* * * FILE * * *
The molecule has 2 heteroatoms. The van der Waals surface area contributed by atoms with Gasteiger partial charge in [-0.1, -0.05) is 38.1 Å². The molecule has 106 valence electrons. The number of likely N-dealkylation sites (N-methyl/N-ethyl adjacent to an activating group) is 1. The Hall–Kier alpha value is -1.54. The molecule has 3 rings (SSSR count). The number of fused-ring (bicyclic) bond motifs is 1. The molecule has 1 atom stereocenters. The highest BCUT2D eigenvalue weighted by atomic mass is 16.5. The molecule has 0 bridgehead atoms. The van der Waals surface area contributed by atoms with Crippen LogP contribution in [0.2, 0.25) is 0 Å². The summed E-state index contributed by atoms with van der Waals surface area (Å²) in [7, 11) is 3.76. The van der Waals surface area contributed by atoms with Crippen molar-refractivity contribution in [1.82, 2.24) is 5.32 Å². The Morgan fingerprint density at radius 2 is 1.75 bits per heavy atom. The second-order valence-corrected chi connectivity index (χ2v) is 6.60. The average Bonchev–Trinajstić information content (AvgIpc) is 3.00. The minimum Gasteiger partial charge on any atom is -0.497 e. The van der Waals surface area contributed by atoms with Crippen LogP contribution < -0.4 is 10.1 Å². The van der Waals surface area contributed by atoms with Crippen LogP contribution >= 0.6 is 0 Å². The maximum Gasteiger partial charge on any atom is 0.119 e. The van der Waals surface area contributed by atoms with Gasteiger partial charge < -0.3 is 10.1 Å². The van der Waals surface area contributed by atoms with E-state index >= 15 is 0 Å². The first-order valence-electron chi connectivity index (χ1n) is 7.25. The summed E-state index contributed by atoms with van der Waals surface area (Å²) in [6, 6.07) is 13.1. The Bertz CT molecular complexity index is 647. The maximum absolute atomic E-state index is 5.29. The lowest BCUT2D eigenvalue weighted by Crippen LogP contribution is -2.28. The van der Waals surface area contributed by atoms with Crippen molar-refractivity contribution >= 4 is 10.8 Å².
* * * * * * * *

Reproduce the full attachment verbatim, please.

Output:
The molecule has 2 heteroatoms. The van der Waals surface area contributed by atoms with Gasteiger partial charge in [-0.1, -0.05) is 38.1 Å². The molecule has 106 valence electrons. The number of likely N-dealkylation sites (N-methyl/N-ethyl adjacent to an activating group) is 1. The Hall–Kier alpha value is -1.54. The molecule has 3 rings (SSSR count). The number of fused-ring (bicyclic) bond motifs is 1. The molecule has 1 atom stereocenters. The highest BCUT2D eigenvalue weighted by atomic mass is 16.5. The molecule has 0 bridgehead atoms. The van der Waals surface area contributed by atoms with Crippen LogP contribution in [0.2, 0.25) is 0 Å². The summed E-state index contributed by atoms with van der Waals surface area (Å²) in [7, 11) is 3.76. The van der Waals surface area contributed by atoms with Crippen molar-refractivity contribution in [1.82, 2.24) is 5.32 Å². The Morgan fingerprint density at radius 2 is 1.75 bits per heavy atom. The second-order valence-corrected chi connectivity index (χ2v) is 6.60. The average Bonchev–Trinajstić information content (AvgIpc) is 3.00. The minimum Gasteiger partial charge on any atom is -0.497 e. The van der Waals surface area contributed by atoms with Crippen LogP contribution < -0.4 is 10.1 Å². The van der Waals surface area contributed by atoms with Crippen LogP contribution >= 0.6 is 0 Å². The maximum Gasteiger partial charge on any atom is 0.119 e. The van der Waals surface area contributed by atoms with Gasteiger partial charge < -0.3 is 10.1 Å². The van der Waals surface area contributed by atoms with E-state index >= 15 is 0 Å². The first-order valence-electron chi connectivity index (χ1n) is 7.25. The summed E-state index contributed by atoms with van der Waals surface area (Å²) in [6, 6.07) is 13.1. The Bertz CT molecular complexity index is 647. The maximum absolute atomic E-state index is 5.29. The lowest BCUT2D eigenvalue weighted by Crippen LogP contribution is -2.28. The van der Waals surface area contributed by atoms with Crippen molar-refractivity contribution >= 4 is 10.8 Å².